Comparisons[edit]

The story is Burrough's version of the then popular Ruritanian romance exemplified by Anthony Hope's The Prisoner of Zenda and its sequel Rupert of Hentzau. Set in Europe immediately before and during World War I, Burroughs' story differs from the Hope books in a number of details, though sharing much of their basic plot.

The main difference between this story and Hope's two books is the portrayal of the rightful king as an actual antagonist to Barney, especially in the second part of the book, where he is as much a villain as Prince Peter and the Austrians. The other significant difference is the fact that the protagonist lives happily ever after with his princess, unlike the far more tragic ending of the "Zenda" series. Also, in The Mad King, Prince Peter is a clear villain, unlike Hope's more nuanced Duke Michael, who apparently is popular with the commoners. In Burroughs's story the role of the common people's hero is taken by a secondary character, Prince Von Der Tann; Prince Peter is universally reviled.

Historical background[edit]

Unlike Hope's Ruritanian novels, The Mad King is set in a real world situation. Lutha's location is easy to find, as Burroughs describes it as being between Austria and Serbia. Lutha's circumstances mirror those of many Balkan nations forced to choose sides in the opening phase of the First World War. Burroughs also clearly chooses sides in the conflict, portraying Austria (and by extension her German allies) as the bad guys. Serbia is represented as being a good power.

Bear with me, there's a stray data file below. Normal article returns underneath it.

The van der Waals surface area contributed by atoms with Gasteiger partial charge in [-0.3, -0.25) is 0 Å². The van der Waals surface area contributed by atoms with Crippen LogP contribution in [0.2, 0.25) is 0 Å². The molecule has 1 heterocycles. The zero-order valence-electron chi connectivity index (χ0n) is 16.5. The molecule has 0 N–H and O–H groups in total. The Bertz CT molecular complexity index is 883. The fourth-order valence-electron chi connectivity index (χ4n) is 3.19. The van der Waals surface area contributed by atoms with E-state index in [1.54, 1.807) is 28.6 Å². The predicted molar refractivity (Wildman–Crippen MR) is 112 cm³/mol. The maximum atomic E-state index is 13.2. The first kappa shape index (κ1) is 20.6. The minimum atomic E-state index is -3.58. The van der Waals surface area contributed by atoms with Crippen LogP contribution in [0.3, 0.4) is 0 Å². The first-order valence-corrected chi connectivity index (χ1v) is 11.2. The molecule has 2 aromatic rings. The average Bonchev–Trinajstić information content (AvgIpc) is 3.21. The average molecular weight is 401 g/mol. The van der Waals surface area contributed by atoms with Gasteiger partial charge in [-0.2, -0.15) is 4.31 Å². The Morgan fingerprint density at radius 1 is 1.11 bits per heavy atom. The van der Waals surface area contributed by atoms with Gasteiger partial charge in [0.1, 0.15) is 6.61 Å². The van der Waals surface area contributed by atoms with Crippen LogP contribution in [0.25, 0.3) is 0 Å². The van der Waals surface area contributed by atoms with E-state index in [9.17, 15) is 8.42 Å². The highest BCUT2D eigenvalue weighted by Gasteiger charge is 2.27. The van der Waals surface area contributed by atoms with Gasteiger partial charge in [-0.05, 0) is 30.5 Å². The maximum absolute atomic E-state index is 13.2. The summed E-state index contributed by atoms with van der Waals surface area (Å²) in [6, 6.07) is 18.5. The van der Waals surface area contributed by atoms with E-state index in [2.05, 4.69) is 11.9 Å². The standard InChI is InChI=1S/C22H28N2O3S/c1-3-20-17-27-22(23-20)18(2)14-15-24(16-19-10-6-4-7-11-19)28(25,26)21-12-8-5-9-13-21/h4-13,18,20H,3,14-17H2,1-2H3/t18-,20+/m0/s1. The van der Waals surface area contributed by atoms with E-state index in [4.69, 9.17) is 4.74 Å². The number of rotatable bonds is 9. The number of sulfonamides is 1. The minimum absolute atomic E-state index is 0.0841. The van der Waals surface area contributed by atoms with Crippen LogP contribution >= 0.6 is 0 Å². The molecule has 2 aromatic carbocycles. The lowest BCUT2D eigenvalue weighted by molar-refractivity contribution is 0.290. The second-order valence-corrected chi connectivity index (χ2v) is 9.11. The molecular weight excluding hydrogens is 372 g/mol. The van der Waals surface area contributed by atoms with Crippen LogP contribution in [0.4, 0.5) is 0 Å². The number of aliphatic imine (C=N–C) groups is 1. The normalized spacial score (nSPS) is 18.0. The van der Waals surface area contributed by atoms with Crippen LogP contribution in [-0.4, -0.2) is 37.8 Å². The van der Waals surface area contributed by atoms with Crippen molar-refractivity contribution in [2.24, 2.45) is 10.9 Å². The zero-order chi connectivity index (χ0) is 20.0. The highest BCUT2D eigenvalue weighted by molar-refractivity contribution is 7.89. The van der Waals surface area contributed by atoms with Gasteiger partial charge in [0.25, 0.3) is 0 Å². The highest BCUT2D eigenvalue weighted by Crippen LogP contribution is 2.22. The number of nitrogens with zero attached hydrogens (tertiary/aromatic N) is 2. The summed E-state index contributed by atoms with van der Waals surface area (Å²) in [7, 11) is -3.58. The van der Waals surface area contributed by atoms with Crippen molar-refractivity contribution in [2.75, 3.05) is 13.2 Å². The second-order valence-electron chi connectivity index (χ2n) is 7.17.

At the time of writing and publication in 1914-15, developments in the actual war—where Serbia seemed able to hold its own in the fighting with the Austrians—made the book's ending plausible. This was, however, decisively changed by the entry of Bulgaria into the war; Serbia was completely overrun, devastated, and occupied until the end of the war. If Lutha were real, it would probably have shared Serbia's fate. If liberated from Austrian occupation in 1918, Lutha might have struggled to preserve independence and avoid incorporation in the new Kingdom of Yugoslavia. Had Lutha remained independent, having an American citizen on its throne might have come under close international scrutiny in the Versailles Conference.

Interlude[edit]

The Eternal Lover—a collection of two novellas written in 1914/1915 and first published together in 1925[2]—has as its protagonist Barney's sister Victoria Custer. These stories take place between Barney's two Luthan adventures, when he and his sister are the guests of Tarzan on the latter's African estate. When cave man Nu is released from suspended animation, Virginia discovers that she is the reincarnation of his great love Nat-ul. The story covers her adventures with Nu.

Copyright[edit]

The copyright for this story has expired in the United States and, thus, now resides in the public domain there. The text is available via Project Gutenberg.

Footnotes[edit]

  1. ^ a b Tarzan.com, The Mad King
  2. ^ Tarzan.com, The Eternal Lover

External links[edit]